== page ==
The logical conclusion of the religiously based party that Rove and Bush have built is that strictly sectarian issues can and indeed should be salient factors in political debates. Someone's religion can and must be considered in electing that person to office - if you believe the things that Bush and Rove and Gerson and Kristol and Bauer and Hewitt and Ponnuru and so many others profess to believe. One of those others is Richard John Neuhaus, a long-time believer in the fusion of religion and politics. He deserves praise for sticking to his guns and arguing that someone's religious faith can be a legitimate factor in American politics:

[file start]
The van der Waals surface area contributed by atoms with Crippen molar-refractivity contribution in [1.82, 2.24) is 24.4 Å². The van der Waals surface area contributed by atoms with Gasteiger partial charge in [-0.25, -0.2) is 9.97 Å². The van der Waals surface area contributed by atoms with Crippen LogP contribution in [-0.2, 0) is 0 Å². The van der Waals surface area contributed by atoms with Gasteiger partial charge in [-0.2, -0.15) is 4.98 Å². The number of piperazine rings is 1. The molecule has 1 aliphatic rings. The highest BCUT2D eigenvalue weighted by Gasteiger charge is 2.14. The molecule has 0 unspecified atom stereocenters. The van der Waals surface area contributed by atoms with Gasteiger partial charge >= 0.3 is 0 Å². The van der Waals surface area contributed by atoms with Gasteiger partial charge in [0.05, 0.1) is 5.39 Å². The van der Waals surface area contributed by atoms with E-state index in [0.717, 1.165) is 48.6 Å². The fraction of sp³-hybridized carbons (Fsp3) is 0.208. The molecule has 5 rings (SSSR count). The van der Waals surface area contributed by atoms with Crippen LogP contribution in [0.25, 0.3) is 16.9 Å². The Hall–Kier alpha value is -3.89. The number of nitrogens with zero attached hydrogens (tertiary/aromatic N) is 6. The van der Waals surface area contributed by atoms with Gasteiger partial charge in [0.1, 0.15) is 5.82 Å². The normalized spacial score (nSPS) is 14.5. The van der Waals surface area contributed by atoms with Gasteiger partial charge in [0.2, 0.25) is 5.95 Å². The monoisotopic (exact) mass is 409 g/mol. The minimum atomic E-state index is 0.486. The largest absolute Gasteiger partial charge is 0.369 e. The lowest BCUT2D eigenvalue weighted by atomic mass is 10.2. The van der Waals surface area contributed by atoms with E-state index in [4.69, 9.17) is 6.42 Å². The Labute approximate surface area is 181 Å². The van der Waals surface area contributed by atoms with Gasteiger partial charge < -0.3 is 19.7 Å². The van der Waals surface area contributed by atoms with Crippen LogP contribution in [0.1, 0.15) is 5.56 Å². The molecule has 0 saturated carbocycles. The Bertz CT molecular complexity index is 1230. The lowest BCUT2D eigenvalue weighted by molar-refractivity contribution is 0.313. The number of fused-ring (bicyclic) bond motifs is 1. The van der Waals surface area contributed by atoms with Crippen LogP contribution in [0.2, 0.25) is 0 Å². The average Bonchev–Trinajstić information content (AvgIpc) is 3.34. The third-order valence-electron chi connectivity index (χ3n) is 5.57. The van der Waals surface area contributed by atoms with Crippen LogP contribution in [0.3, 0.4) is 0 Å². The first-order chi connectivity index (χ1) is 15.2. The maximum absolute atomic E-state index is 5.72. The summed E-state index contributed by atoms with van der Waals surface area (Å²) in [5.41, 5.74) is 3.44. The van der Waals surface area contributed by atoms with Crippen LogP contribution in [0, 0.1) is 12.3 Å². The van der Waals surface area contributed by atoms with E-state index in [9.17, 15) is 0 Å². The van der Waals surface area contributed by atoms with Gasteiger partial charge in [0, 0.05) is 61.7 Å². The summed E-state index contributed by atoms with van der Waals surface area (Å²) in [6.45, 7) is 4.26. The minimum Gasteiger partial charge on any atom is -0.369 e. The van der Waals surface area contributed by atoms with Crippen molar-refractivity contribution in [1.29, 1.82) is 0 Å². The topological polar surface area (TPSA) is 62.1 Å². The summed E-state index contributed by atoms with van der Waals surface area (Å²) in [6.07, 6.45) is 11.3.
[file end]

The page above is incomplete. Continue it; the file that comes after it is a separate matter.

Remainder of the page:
The question is not whether, as president, Mr. Romney would take orders from Salt Lake City. I doubt whether many people think he would. The questions are: Would a Mormon as president of the United States give greater credibility and prestige to Mormonism? The answer is almost certainly yes. Would it therefore help advance the missionary goals of what many view as a false religion? The answer is almost certainly yes. Is it legitimate for those Americans to take these questions into account in voting for a presidential nominee or candidate? The answer is certainly yes.
Hugh Hewitt just bounced violently off afore-mentioned petard. Boinggg.